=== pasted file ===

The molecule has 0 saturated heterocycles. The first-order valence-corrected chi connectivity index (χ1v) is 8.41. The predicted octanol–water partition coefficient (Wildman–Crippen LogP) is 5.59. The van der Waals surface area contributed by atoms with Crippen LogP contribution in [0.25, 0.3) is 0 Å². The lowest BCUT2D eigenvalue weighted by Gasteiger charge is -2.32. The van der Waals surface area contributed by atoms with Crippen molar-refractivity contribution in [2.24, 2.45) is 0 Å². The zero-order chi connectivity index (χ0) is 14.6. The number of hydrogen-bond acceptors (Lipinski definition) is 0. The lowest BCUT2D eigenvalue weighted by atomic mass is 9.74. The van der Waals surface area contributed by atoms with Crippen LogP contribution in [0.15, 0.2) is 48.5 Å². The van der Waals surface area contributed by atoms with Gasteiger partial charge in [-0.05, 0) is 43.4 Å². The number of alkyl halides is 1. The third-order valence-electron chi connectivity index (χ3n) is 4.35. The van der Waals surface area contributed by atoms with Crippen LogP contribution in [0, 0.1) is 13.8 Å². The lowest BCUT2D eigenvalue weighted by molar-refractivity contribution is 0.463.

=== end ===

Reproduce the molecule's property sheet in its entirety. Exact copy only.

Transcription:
The molecule has 0 saturated heterocycles. The first-order valence-corrected chi connectivity index (χ1v) is 8.41. The predicted octanol–water partition coefficient (Wildman–Crippen LogP) is 5.59. The van der Waals surface area contributed by atoms with Crippen LogP contribution in [0.25, 0.3) is 0 Å². The lowest BCUT2D eigenvalue weighted by Gasteiger charge is -2.32. The van der Waals surface area contributed by atoms with Crippen molar-refractivity contribution in [2.24, 2.45) is 0 Å². The zero-order chi connectivity index (χ0) is 14.6. The number of hydrogen-bond acceptors (Lipinski definition) is 0. The lowest BCUT2D eigenvalue weighted by atomic mass is 9.74. The van der Waals surface area contributed by atoms with Crippen LogP contribution in [0.15, 0.2) is 48.5 Å². The van der Waals surface area contributed by atoms with Gasteiger partial charge in [-0.05, 0) is 43.4 Å². The number of alkyl halides is 1. The third-order valence-electron chi connectivity index (χ3n) is 4.35. The van der Waals surface area contributed by atoms with Crippen LogP contribution in [0, 0.1) is 13.8 Å². The lowest BCUT2D eigenvalue weighted by molar-refractivity contribution is 0.463.